Friday, July 19, 2013

Bouncing Back: A lesson from Moshe on How to React to Calamity (And an announcement on my new position)

Bouncing Back

Chazal orchestrated the calendar so that Parshat Devarim always comes out before Tisha Bav. They did this in order to prepare us mentally for the devastation of the churban we will encounter by reminding us that much of the calamity we bring on ourselves, “בעונותינו הרבים—due to our great number of sins”. In a verse filled with pathos we read of how Moshe, their great defender before God, breaks down and expresses his inability to go on alone. איכה אשא לבדי טרחכם ומשאכם וריבכם. In that bleakest spirit and upon reciting the Haftara of Jeremiah, we prepare ourselves to mourn our own demise.

Chazal orchestrated the calendar so that parshat Vaetchanan always comes out after Tisha Bav. They did this in order to teach us how Moshe and the children of Israel reacted to adversity and even calamity with perseverance. Yes, there will be a reckoning for our sins, and yes even exile, but parshat Vaetchanan presents the antidote: “And now Israel, שמע, listen and comply with the mitzvot, the regulations of Jewish life that Moshe has taught you and will continue to teach. Listen to them in order that you shall live, return and inherit the land God has promised you”.

Three vital parshiot appear in the parsha: the first is the mitzvah/promise of teshuva, ושבת עד ה' אלוקיך, and you will repent and return to God… The second is the Ten Commandments and the third Shma. They represent a formula for living in a post churban world. Tragedy has struck? Recognize that you are still part of the covenant, find your way back, adhere to the foundational elements of God’s relationship with His nation, do so and you will not be lost forever.
Jews throughout history have been forced to reckon with adversity, react to calamity. While some nations may become dejected, withdrawn from society and ultimately submerge, Jews has always found a way to bounce back. Persecuted? Yes. Wandering for thousands of years? Yes. But always coming back, always realizing that we can rebuild our emotional lives, religious personalities and even our lost beloved country.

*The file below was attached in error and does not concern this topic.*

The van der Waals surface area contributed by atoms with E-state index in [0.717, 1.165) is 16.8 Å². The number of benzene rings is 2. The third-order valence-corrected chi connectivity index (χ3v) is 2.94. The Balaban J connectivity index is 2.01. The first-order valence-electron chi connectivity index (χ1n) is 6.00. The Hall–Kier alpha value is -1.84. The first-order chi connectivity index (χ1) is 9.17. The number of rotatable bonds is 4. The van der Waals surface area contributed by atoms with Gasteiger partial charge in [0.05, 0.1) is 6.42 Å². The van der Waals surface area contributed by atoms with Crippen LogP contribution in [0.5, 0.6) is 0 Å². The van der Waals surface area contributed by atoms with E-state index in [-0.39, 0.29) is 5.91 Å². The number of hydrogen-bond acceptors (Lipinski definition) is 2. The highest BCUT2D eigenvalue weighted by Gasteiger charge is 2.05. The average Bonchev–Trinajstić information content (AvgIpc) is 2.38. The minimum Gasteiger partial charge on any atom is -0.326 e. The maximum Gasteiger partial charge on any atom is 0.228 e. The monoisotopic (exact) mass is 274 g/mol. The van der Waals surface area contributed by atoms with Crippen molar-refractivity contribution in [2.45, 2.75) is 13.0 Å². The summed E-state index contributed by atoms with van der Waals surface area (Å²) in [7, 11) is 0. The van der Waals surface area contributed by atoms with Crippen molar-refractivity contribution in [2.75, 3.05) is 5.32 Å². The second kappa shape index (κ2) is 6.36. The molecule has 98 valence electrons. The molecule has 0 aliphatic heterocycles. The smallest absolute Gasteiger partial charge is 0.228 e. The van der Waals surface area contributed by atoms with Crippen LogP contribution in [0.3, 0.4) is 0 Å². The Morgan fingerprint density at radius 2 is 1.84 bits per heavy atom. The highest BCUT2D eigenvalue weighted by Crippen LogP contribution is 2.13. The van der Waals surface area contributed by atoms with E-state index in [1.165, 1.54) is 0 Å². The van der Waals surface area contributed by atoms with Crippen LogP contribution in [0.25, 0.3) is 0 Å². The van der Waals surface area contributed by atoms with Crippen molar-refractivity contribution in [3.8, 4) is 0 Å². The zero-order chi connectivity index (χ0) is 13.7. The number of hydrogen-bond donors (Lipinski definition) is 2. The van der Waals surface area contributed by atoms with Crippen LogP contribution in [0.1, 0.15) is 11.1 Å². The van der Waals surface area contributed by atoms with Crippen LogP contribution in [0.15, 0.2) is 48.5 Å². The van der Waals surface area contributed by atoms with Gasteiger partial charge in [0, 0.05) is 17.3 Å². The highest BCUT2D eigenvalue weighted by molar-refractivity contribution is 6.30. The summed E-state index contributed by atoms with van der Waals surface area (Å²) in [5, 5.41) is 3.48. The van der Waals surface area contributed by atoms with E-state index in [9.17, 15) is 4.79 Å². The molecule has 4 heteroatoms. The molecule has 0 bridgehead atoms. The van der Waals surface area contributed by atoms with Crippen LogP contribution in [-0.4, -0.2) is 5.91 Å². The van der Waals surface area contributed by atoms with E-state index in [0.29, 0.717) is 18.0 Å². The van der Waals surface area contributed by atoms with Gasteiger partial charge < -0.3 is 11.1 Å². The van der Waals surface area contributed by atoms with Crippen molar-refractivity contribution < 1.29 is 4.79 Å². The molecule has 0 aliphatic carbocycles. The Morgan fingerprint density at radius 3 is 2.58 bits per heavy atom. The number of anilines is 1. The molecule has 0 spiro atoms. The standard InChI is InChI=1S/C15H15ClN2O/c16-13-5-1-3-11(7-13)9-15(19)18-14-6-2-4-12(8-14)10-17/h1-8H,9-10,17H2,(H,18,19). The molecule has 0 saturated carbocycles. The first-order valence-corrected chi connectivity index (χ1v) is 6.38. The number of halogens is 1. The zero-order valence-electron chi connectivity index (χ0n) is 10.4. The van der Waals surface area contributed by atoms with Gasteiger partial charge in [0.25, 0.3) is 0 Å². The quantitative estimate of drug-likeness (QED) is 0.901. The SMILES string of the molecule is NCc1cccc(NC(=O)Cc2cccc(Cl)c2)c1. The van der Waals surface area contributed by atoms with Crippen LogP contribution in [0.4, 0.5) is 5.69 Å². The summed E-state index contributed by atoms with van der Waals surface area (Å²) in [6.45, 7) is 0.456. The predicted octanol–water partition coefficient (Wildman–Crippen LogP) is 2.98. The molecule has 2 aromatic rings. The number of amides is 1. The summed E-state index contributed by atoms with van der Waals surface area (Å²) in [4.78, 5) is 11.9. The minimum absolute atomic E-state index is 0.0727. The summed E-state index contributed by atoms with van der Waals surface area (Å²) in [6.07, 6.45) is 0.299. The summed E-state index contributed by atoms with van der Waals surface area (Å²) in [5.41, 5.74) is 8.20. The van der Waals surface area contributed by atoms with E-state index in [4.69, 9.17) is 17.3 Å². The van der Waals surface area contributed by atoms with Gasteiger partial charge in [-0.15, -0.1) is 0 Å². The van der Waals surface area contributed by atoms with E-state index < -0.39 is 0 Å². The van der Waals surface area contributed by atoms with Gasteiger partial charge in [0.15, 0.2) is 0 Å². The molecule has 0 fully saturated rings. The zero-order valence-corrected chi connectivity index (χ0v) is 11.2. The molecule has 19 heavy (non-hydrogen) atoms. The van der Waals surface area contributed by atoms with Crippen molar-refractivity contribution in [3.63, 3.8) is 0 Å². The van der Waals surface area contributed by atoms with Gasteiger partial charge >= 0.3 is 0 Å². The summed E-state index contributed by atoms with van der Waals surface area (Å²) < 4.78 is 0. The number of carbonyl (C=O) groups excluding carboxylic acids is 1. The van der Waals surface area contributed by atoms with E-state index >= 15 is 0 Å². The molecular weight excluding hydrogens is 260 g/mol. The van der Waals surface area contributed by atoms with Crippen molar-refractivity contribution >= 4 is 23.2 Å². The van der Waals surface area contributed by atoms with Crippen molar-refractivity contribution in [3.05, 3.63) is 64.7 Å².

Parshat Vaetchanan comforts us and charges us to bounce back and return to ourselves, our Torah, our nation and our Promised Land.

My New Position

For over 700 years the city of Krakow was a thriving social and religious center for Jews. The towering personalities of Rav Yom Tov Lipmann Heller, Rav Yoel Sirkes, and most of all Rav Moshe Isserles (Rema) reflected the centrality of Torah the city represented for generations. It was a beacon of the Polish Jewish world.

Then came the Nazis.

Their destruction of Polish Jewry was almost absolute. Ninety percent of the three million Jews were murdered, while the remaining few had almost entirely submerged into anonymity and assimilation over the past eighty years.

Almost. Over the past decade the Jewish communities in Poland have awakened. Jews have come knocking on the doors of the synagogues, schools and Jewish community centers searching for identity, thirsting for Jewish knowledge. Whether they found out they were Jewish just a few days earlier or they knew all along and covered it up, today a rebirth of the Polish Jewish community is taking place.

The Chief Rabbi of Poland, R. Michael Schudrich, has been indefatigably leading this revival for the past twenty years and has hired rabbis in cities throughout the country to join him in being part of this miraculous recovery. In September I will be going to Krakow to serve the developing Jewish community using my experience and knowledge as a rabbi.

In the heart of Jewish Krakow stands the Jewish Community Center. In the last five years under the tireless leadership of Executive Director Jonathan Ornstein, Judaism has come alive. Hundreds and hundreds of members participate in all things Jewish with fun and flare. I look forward to working with Jonathan in continuing the process of Jewish resurgence and regenerating Krakow Jewish life. I will be spending several weeks a month living in Krakow; teaching and building the community and attending to the needs of Jews throughout the city.

I would like to thank Rabbi Eliyahu Birnbaum and the Amiel institute for making this shidduch and for guiding hundreds of Israeli rabbis to serve Jewish communities throughout the world.

With God’s help I will partake in an age old Jewish experience—bouncing back from adversity and forging ahead in reawakening Jewish identity, reconnecting to roots, to Torah and to the Jewish people.